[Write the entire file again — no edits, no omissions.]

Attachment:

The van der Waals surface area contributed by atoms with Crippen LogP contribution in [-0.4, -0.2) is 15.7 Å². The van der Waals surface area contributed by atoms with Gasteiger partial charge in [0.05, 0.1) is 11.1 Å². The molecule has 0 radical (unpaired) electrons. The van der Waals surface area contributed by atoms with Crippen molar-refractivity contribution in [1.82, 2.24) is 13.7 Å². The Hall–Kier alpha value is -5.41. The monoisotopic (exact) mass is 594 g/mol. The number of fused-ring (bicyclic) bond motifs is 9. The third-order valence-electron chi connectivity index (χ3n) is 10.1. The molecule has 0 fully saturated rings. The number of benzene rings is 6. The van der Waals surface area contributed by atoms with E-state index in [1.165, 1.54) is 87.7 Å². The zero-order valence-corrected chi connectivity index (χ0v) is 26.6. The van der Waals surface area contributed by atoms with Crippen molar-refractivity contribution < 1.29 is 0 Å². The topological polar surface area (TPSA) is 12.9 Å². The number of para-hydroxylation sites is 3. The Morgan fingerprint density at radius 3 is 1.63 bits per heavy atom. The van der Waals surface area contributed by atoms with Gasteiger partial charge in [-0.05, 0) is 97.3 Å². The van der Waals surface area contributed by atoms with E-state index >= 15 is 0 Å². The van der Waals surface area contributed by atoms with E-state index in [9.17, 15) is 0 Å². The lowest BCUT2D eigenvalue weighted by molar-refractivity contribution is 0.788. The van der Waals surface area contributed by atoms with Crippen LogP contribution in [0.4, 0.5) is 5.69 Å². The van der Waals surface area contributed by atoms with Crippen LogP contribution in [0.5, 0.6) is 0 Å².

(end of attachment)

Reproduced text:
The van der Waals surface area contributed by atoms with Crippen LogP contribution in [-0.4, -0.2) is 15.7 Å². The van der Waals surface area contributed by atoms with Gasteiger partial charge in [0.05, 0.1) is 11.1 Å². The molecule has 0 radical (unpaired) electrons. The van der Waals surface area contributed by atoms with Crippen molar-refractivity contribution in [1.82, 2.24) is 13.7 Å². The Hall–Kier alpha value is -5.41. The monoisotopic (exact) mass is 594 g/mol. The number of fused-ring (bicyclic) bond motifs is 9. The third-order valence-electron chi connectivity index (χ3n) is 10.1. The molecule has 0 fully saturated rings. The number of benzene rings is 6. The van der Waals surface area contributed by atoms with E-state index in [1.165, 1.54) is 87.7 Å². The zero-order valence-corrected chi connectivity index (χ0v) is 26.6. The van der Waals surface area contributed by atoms with Crippen molar-refractivity contribution < 1.29 is 0 Å². The topological polar surface area (TPSA) is 12.9 Å². The number of para-hydroxylation sites is 3. The Morgan fingerprint density at radius 3 is 1.63 bits per heavy atom. The van der Waals surface area contributed by atoms with Gasteiger partial charge in [-0.05, 0) is 97.3 Å². The van der Waals surface area contributed by atoms with E-state index >= 15 is 0 Å². The van der Waals surface area contributed by atoms with E-state index in [9.17, 15) is 0 Å². The lowest BCUT2D eigenvalue weighted by molar-refractivity contribution is 0.788. The van der Waals surface area contributed by atoms with Crippen LogP contribution in [0.4, 0.5) is 5.69 Å². The van der Waals surface area contributed by atoms with Crippen LogP contribution in [0.5, 0.6) is 0 Å².